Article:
The saga of animals riding on other animals continues.
This time, it’s a genet—a relative of a mongoose—atop a rare black rhinoceros as it moves through the South African bush.
Volunteers with Wildlife ACT and Ezemvelo KZN Wildlife, organizations promoting species conservation in Africa, captured the highly unusual nighttime interaction with a camera trap and published the footage on YouTube last week. (Also see "Weasel Rides Woodpecker in Viral Photo—But Is It Real?")
This isn’t the first time we've seen a hitchhiking-genet: In 2014, the same team photographed the spotted carnivore riding on a white rhino and two Cape buffaloes. The unheard-of relationship spawned "Genet Jackson," the rhino-wrangling genet with its own Twitter account.
Craig Sholley, wildlife biologist and vice president of the African Wildlife Foundation, says genets likely jump on big herbivores to search for food.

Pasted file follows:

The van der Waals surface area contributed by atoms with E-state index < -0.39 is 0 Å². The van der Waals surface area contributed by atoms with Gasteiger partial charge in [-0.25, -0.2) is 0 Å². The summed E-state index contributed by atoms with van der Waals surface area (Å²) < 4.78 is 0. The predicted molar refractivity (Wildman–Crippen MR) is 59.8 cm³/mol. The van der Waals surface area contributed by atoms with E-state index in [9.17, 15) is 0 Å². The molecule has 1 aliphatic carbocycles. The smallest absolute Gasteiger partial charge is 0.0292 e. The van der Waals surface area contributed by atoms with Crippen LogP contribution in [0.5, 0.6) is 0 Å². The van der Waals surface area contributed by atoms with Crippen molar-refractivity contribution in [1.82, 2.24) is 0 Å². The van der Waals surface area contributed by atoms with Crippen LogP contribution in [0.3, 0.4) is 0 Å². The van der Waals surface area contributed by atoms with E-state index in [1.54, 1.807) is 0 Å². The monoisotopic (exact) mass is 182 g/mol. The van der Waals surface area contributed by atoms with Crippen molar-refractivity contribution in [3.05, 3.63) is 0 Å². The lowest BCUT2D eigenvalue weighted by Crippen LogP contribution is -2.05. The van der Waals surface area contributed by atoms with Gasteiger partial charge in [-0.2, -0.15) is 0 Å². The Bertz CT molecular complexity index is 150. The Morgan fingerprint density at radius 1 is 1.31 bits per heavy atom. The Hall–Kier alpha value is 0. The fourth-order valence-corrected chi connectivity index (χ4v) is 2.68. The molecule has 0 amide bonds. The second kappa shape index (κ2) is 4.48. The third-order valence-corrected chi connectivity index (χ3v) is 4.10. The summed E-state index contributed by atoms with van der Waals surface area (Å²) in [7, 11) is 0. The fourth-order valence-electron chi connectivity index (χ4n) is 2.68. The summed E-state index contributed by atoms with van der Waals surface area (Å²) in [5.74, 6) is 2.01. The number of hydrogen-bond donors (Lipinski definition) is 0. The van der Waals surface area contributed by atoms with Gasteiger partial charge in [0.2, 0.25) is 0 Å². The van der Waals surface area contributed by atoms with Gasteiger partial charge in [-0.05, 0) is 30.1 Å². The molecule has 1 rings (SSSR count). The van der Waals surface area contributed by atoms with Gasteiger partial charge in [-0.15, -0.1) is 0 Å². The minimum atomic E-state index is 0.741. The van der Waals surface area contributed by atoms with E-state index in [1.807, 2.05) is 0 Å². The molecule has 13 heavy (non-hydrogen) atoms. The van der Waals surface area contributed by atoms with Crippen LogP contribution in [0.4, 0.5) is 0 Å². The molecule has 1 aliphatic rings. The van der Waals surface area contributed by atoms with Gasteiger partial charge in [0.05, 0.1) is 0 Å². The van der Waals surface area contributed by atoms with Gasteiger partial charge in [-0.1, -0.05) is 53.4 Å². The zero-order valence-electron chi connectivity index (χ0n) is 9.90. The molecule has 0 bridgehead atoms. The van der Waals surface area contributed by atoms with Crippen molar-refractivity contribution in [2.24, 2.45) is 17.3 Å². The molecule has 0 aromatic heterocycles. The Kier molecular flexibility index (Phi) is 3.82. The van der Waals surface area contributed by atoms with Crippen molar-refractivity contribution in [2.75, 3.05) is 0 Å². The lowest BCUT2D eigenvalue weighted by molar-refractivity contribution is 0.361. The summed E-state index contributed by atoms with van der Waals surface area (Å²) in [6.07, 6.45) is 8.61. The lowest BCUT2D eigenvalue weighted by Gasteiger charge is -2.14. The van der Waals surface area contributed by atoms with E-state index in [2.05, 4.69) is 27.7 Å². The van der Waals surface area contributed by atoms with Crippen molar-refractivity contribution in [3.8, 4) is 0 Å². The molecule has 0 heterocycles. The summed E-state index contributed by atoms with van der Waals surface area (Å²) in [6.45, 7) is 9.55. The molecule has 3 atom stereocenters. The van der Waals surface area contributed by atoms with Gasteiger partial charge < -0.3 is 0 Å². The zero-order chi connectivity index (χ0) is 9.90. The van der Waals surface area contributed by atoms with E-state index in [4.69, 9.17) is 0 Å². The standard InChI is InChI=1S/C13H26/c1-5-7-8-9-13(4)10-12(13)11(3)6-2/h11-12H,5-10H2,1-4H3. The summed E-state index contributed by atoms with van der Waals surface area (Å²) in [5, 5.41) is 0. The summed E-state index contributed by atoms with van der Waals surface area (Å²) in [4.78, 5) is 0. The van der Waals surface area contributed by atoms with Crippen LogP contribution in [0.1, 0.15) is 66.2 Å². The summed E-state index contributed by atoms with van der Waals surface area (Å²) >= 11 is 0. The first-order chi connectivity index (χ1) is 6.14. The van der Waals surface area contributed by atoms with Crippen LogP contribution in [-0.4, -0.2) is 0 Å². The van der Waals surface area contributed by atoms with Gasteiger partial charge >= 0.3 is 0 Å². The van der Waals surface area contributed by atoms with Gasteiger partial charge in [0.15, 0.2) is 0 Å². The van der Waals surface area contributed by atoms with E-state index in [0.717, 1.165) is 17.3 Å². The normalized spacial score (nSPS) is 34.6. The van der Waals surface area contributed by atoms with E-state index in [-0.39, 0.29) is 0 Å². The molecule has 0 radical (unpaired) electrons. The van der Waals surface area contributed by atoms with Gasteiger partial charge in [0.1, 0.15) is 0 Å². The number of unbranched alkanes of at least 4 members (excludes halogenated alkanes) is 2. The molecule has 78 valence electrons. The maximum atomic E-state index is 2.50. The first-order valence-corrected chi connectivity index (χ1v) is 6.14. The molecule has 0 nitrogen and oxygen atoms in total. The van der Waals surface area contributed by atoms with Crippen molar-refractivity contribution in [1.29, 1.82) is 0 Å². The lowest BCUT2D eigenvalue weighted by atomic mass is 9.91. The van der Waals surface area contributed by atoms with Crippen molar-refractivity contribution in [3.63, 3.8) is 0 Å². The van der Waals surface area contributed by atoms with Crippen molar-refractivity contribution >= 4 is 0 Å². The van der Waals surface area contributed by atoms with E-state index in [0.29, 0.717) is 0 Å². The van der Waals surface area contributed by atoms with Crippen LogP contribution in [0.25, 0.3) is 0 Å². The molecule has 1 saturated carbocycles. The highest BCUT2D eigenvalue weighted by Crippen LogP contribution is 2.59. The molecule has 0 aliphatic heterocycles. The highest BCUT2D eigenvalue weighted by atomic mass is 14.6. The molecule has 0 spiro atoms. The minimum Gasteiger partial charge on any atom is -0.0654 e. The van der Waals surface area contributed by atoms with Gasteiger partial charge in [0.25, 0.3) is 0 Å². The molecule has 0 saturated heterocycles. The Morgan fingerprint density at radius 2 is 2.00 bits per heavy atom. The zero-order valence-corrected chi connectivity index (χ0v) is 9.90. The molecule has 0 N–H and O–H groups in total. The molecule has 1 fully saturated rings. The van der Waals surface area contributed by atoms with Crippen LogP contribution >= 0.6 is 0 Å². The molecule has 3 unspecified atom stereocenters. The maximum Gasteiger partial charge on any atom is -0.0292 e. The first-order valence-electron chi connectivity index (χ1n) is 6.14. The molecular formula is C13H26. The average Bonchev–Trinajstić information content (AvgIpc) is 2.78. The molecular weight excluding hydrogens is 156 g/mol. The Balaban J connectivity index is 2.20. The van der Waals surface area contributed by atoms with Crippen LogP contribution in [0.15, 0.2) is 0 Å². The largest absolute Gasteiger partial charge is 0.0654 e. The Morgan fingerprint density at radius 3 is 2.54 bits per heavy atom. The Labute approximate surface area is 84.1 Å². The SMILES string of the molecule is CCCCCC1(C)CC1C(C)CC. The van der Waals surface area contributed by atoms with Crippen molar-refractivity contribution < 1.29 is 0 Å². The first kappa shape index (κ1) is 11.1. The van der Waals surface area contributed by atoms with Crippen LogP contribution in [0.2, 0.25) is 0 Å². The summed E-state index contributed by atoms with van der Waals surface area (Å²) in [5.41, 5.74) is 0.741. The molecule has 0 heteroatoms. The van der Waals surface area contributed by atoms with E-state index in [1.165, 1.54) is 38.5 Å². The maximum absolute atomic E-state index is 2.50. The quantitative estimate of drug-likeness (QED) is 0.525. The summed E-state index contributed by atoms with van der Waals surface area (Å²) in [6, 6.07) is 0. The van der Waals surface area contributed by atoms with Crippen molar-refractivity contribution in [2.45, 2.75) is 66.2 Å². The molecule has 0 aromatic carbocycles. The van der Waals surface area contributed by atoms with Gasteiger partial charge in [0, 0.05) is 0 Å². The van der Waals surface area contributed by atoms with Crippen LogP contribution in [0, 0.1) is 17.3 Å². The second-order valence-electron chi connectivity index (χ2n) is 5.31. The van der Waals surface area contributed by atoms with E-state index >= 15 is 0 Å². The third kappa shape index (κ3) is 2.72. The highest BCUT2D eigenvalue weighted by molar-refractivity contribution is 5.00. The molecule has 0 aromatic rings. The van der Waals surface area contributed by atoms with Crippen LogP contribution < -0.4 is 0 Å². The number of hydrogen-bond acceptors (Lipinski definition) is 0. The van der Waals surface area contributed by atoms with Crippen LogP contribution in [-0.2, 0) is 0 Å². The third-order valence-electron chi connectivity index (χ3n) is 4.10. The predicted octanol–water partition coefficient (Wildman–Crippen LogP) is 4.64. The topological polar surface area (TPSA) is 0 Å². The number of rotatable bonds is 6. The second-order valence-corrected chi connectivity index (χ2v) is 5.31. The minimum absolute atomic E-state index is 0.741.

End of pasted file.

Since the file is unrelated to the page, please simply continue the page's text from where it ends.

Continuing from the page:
For one, the genet eats insects that the rhino stirs up from the grass, the same technique cattle egrets use on grazing mammals. Sholley says it's also possible the nocturnal genet was searching for ticks that latch onto rhinos and buffaloes.
The rhino also offers the nocturnal, tree-dwelling animal a vantage point from which to scan for their prey, which includes anything from a dung beetle to a baby antelope.
Perching on a large, slow-moving animal could be a great hunting technique—until that animal-turned-lookout gets fed up. (Watch a genet go fishing.)
The rhino in the video suddenly thrashes and sprints away while the genet squeals and tries to stay on, rodeo style. "It looked to me that the rhino had enough," Sholley says.
As long as the genet can take advantage of its massive neighbors, however, it will keep on riding.
"It’s novel, but nothing in the world of nature surprises me anymore," Sholley says.
"That’s why I keep going back to Africa."
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A Canada lynx (Lynx canadensis) sits primly on the shore of Loon Lake in Ontario, Canada in 1906. These 11- to 37-pound (5 to 17 kilogram) cats live in boreal forests across Canada and down into the northern United States.